Associate Professor Rainier Masa, Graham Zulu, Mathias Zimba (Rising Fountains Development Program), Gilbert Zimba (Rising Fountains Development Program), Joseph Zulu (University of Zambia) and Don Operario (Emory University) co-authored “The Association of Emotional Support, HIV Stigma, and Home Environment With Disclosure Efficacy and Perceived Disclosure Outcomes in Young People Living With HIV in Zambia: A Cross-Sectional Study” for the Journal of the Association of Nurses in AIDS Care (JANAC). The authors examined the association of HIV stigma, social support and attitudes toward living at home with the negative disclosure outcomes and HIV self-disclosure efficacy, sampling 120 young people with HIV aged 18-21 who received care in Eastern Province, Zambia. The authors found that the confidence young people with HIV had in their ability to self-disclose their HIV status and their assessment of negative outcomes was influenced by their home environment, facing HIV stigma and emotional support.

Director of the Jordan Institute for Families Sarah Verbiest, Briony Hill (Monash University), Alexandra Azzari Wynn-Jones (Independent Researcher), Kimberley Botting (University College London), Emma Cassinelli (Queen’s University Belfast), Michael Daly (University of Bristol), Caitlin Victoria Gardiner (King’s College London), Stephanie Hanley (University of Birmingham), Nicola Heslehurst (Newcastle University), Regine Steegers-Theunissen (Erasmus University Rotterdam) and Helen Skouteris (Monash University) co-authored “The Challenge of Weight Stigma for Women in the Preconception Period: Workshop Recommendations for Action from the 5th European Conference on Preconception Health and Care” for International Journal of Environmental Research and Public Health. The authors aimed to report ways to reduce weight stigma for preconception women at a workshop for academic and clinical experts at the fifth European Conference on Preconception Health and Care. The authors recommended urgent approaches to combat weight-stigmatizing attitudes in society among the general population and preconception women while listing professional development options for healthcare professionals in reference to weight stigma. The authors stated eliminating weight stigma could have positive effects for mothers and their children both during pregnancy and after.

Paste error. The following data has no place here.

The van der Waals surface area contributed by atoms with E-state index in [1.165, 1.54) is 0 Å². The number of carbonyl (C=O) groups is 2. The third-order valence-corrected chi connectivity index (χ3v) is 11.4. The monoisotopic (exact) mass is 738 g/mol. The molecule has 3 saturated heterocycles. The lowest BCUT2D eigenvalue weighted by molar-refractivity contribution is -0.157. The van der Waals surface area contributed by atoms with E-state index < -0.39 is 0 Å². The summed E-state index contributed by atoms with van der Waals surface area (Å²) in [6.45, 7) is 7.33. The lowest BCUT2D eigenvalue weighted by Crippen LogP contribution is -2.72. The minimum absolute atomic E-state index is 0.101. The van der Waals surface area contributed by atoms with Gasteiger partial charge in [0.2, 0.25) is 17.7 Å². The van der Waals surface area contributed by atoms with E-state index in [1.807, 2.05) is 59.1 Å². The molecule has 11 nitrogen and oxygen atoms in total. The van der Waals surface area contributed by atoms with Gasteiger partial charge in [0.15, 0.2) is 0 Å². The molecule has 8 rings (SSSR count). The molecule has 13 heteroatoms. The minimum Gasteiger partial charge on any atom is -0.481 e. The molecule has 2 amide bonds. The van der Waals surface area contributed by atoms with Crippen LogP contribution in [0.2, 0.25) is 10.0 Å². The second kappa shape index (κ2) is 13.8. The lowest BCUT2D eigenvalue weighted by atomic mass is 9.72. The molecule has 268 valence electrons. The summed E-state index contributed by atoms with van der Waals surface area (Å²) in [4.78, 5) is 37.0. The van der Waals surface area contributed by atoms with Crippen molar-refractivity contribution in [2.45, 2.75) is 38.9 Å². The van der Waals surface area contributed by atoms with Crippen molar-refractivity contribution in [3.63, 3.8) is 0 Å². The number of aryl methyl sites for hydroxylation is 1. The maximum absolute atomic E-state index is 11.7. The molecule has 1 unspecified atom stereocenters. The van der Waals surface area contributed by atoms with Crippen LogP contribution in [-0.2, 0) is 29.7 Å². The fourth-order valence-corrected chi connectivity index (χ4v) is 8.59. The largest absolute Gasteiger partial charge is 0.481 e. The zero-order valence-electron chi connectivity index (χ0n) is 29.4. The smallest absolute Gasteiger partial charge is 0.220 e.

Research Associate Professor Tonya Van Deinse, Melissa Zielinski (University of Arkansas at Little Rock), Stephanie Brooks Holliday (RAND Corporation), Brittany Rudd (University of Illinois Chicago) and Erika Crable (University of California San Diego) co-authored “The application of implementation science methods in correctional health intervention research: a systematic review” for Implementation Science Communications. In order to improve health equity, the authors stated the need to advance health care in correctional settings. The authors reviewed the way that implementation science was used in criminal-legal settings with the goal of helping to improve the quality of health care. The authors found that implementation efforts needed to be tailored based on inter-agency and organizational contexts, and stated that future studies should examine how policy factors influenced the design and success of implementation science and examine a wide range of outcomes involving implementation science.